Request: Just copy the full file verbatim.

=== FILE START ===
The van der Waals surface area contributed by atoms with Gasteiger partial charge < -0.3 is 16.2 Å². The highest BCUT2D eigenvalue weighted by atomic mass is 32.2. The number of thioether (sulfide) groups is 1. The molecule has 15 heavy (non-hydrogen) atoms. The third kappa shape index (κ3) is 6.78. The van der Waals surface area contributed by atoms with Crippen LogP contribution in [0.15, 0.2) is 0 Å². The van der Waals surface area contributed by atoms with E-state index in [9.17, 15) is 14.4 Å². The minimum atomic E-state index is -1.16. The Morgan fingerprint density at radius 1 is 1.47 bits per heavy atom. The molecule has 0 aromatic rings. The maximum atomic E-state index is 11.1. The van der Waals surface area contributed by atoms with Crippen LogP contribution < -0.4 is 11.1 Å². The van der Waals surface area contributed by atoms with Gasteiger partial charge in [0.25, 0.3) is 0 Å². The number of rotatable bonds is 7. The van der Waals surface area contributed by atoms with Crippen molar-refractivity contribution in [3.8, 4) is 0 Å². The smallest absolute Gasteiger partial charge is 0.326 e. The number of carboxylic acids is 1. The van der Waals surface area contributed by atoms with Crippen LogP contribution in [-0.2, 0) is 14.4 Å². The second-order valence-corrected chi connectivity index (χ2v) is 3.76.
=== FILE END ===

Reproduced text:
The van der Waals surface area contributed by atoms with Gasteiger partial charge < -0.3 is 16.2 Å². The highest BCUT2D eigenvalue weighted by atomic mass is 32.2. The number of thioether (sulfide) groups is 1. The molecule has 15 heavy (non-hydrogen) atoms. The third kappa shape index (κ3) is 6.78. The van der Waals surface area contributed by atoms with Crippen LogP contribution in [0.15, 0.2) is 0 Å². The van der Waals surface area contributed by atoms with E-state index in [9.17, 15) is 14.4 Å². The minimum atomic E-state index is -1.16. The Morgan fingerprint density at radius 1 is 1.47 bits per heavy atom. The molecule has 0 aromatic rings. The maximum atomic E-state index is 11.1. The van der Waals surface area contributed by atoms with Crippen LogP contribution < -0.4 is 11.1 Å². The van der Waals surface area contributed by atoms with Gasteiger partial charge in [0.25, 0.3) is 0 Å². The number of rotatable bonds is 7. The van der Waals surface area contributed by atoms with Crippen molar-refractivity contribution in [3.8, 4) is 0 Å². The smallest absolute Gasteiger partial charge is 0.326 e. The number of carboxylic acids is 1. The van der Waals surface area contributed by atoms with Crippen LogP contribution in [-0.2, 0) is 14.4 Å². The second-order valence-corrected chi connectivity index (χ2v) is 3.76.